Cyprus tango resumes at Greentree
It is not of course the first time New York is hosting negotiating teams of the two Cypriot sides. Will it be the last? It appears not but let us assume for now there is such a probability.
The first of the Cyprus talks was held in 1968 in Beirut, Lebanon, between late President Rauf Denktaş and Glafkos Clerides. Now we are in 2012, talks are still continuing with some people still assuming a settlement might finally be within reach, while on the key element -- the Greek Cypriot refusal to share power on the basis of political equality with Turkish Cypriots, an anomaly fed by the ill utopia Cyprus is a Greek island -- has still been marring a resolution…
Indeed there were times when even those sitting at the negotiations developed strong hopes perhaps a settlement to this quagmire, widely considered as a good example of intractable problems, might be exhausting its lifespan, and could indeed be solved soon. One such occasion was perhaps 1986 when the then U.N. Secretary-General Javier Pérez de Cuéllar released his famous report. Denktaş had declared his readiness to sign the document before the former Greek Cypriot leader Spyros Kyprianou gave it a cold shoulder. Then came the 1994 “Set of Ideas” of then U.N. Secretary-General Boutros-Boutros Ghali. Denktaş was ready to accept 97 of the overall 100 articles of the report and was ready to discuss the remaining three. Cunning Clerides said he would accept the package if the Turkish side declared its acceptance; refused to talk on breaching proposals made by Ghali and successfully placed the responsibility of the failure on Denktaş. Remember, it was the same “pro-settlement” Clerides who confessed that, should Denktaş have accepted the Annan Plan at The Hague in 2003, he would have rejected it.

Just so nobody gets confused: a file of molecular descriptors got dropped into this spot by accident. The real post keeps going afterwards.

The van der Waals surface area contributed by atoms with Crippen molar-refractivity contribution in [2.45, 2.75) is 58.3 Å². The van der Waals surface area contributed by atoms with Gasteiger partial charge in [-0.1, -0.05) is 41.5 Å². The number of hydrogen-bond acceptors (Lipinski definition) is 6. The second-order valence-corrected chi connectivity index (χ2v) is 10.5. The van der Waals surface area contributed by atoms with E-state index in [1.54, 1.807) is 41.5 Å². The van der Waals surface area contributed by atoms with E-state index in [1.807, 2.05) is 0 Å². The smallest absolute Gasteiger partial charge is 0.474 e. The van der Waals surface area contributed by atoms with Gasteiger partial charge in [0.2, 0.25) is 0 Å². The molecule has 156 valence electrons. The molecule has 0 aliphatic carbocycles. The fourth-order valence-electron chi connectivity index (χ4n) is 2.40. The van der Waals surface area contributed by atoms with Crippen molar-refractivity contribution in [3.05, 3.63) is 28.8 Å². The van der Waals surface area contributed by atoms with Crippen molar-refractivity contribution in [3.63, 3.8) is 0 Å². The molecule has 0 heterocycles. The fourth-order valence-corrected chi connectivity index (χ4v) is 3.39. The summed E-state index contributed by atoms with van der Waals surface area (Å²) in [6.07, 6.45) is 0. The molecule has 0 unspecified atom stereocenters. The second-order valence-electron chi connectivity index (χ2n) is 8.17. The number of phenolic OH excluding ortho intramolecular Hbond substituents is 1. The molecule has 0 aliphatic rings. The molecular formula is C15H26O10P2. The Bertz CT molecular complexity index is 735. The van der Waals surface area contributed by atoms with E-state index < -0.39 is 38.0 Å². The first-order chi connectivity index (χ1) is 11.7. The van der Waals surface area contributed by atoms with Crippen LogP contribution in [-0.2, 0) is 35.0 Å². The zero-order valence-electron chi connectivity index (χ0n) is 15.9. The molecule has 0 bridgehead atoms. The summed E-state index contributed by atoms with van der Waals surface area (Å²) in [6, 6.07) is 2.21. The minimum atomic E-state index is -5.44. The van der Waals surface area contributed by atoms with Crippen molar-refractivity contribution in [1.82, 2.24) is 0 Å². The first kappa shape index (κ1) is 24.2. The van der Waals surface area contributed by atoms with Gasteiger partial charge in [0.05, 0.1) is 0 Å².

Most recently, in 2004, the Annan Plan was overwhelmingly endorsed by the Turkish Cypriots in a referendum, while the Greek Cypriot leadership and people flatly rejected it, demonstrating which side did not want a resolution on the island.
Yesterday, the two communal leaders and their negotiating teams travelled to the UN’s Greentree retreat. Today, Secretary-General Ban Ki-moon will join them and for two days through proximity and direct talks Ban will try to increase the number of their convergences to a level allowing convening of an international conference where the “outer elements,” such as the guarantee system would be handled… Such a conference would signal the Cyprus problem might be clambering over its last hurdles…Both sides have already presented 20-page-long comprehensive summaries of their final offers to the team of the secretary-general. The Turkish Cypriot side expects to jump from those papers to a give-and-take process and come closer to a settlement, the Greek Cypriot side insists on moving to give-and-take only after resolution on key aspects of the problem. Mediterranean undersea resources, in the meantime, are gassing the atmosphere, encouraging Greek Cypriots to think “Why should we have a deal and share the hydrocarbon wealth with Turkish CypriotSometimes two might not be enough for tango, will is required as well and Greek Cypriots just don’t have it.